Newby Hall flower power
One of the country’s most important and beautiful 20th century gardens – Newby Hall – will be making 2018 ‘The Year of the Border’ when its flagship double herbaceous border reaches peak flower power.
The border, one of the longest in the country, is packed with around 6,500 plants and is set to stun visitors this year as it begins to hit full maturity. The border has been a highlight of Newby’s beautiful 25-acre gardens since the 1920s and five years ago underwent complete refurbishment to ensure that it continues to wow visitors for years to come.
Star plants in the two-metre-deep border include Agapanthus, Aster, Campanula, Eryngium, Iris, Persicaria, Salvia, Sedums and Veronicastrum. Drifts of softer pastels will be strengthened by vibrant lilacs, magenta pink, lime green, claret and silver, all colours reflected in the trees beyond. Architectural plants will contrast with the more traditional cottage garden favourites to give a full season of colour and interest.
Over several growing seasons, thousands of new plants were propagated or grown on and carefully planted up in a new, more naturalistic design by Newby’s expert team. The border, which runs from the magnificent 17th century house down to the River Ure, is certainly set to show off all the hard work with the maturing of the plants this year.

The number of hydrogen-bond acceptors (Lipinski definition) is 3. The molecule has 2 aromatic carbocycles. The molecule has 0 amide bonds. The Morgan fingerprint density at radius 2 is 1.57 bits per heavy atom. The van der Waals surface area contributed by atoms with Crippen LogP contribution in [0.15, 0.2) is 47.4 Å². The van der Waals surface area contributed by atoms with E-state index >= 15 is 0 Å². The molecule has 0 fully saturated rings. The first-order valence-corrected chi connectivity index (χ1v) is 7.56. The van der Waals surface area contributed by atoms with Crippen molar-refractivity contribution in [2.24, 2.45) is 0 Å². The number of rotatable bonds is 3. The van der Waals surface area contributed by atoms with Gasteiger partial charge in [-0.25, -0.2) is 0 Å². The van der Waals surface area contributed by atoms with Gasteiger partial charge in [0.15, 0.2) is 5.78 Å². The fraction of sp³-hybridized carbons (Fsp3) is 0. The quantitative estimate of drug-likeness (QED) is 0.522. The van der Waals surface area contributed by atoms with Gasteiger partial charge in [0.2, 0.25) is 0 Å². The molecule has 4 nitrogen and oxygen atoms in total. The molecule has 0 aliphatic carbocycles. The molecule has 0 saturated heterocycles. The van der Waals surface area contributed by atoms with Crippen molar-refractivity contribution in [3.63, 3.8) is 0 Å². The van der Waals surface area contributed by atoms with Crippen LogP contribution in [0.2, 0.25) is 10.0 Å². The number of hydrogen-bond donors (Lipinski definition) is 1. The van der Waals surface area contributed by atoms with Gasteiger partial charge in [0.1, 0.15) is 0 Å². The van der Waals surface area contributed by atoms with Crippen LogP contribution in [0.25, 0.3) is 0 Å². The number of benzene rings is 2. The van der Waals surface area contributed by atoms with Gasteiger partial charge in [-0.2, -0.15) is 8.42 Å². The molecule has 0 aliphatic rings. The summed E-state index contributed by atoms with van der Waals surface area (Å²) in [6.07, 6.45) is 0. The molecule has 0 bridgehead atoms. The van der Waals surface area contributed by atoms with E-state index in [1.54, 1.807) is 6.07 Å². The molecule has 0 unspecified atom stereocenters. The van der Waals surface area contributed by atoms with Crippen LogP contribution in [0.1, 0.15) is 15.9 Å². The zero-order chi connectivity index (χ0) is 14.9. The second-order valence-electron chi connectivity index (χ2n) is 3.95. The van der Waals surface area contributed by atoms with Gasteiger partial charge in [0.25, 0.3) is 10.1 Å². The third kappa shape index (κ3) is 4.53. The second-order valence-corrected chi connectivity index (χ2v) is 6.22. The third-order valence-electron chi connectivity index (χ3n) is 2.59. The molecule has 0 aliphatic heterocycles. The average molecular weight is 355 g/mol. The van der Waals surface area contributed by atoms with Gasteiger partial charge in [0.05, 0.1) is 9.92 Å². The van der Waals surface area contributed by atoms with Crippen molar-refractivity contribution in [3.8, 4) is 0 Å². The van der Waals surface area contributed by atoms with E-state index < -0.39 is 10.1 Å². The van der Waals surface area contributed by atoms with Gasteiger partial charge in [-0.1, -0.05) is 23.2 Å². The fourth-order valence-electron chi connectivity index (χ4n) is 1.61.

The scale of the border means that staking the plants in the spring takes three days alone, while cutting back in the autumn can take over a fortnight.
The gardens are home to an impressive National Collection of Cornus (Dogwoods) and a New World Salvia collection as well as one of the most historic and diverse orchards in the North of England planted in 1897.
Newby Hall opens on 30th March and has a packed calendar of events this year including Easter Family Fun Days, Italian Cars & Bikes Rally, Tractor Fest and an outdoor performance of The Tempest by the Lord Chamberlain’s Men.
Newby Hall is a William and Mary house located between Ripon and Boroughbridge in North Yorkshire and was built in the 1690s. Owner Richard Compton is the 10th generation of his family to live at Newby. Richard’s wife, Lucinda, is the Curator of the Gardens and is President of the North of England Horticultural Society, which organises the very successful Harrogate Flower Shows.
There is lots to see in the house itself including one of the largest and most complete collections of Thomas Chippendale furniture in the country. As this year marks the tercentenary of Chippendale’s birth, the event will be celebrated in the garden with a larger than life replica of a Chippendale chair for visitors to experience and interact with.
For details of opening times, events and visitor information please visit: http://www.newbyhall.com
All photographs are ©Newby Hall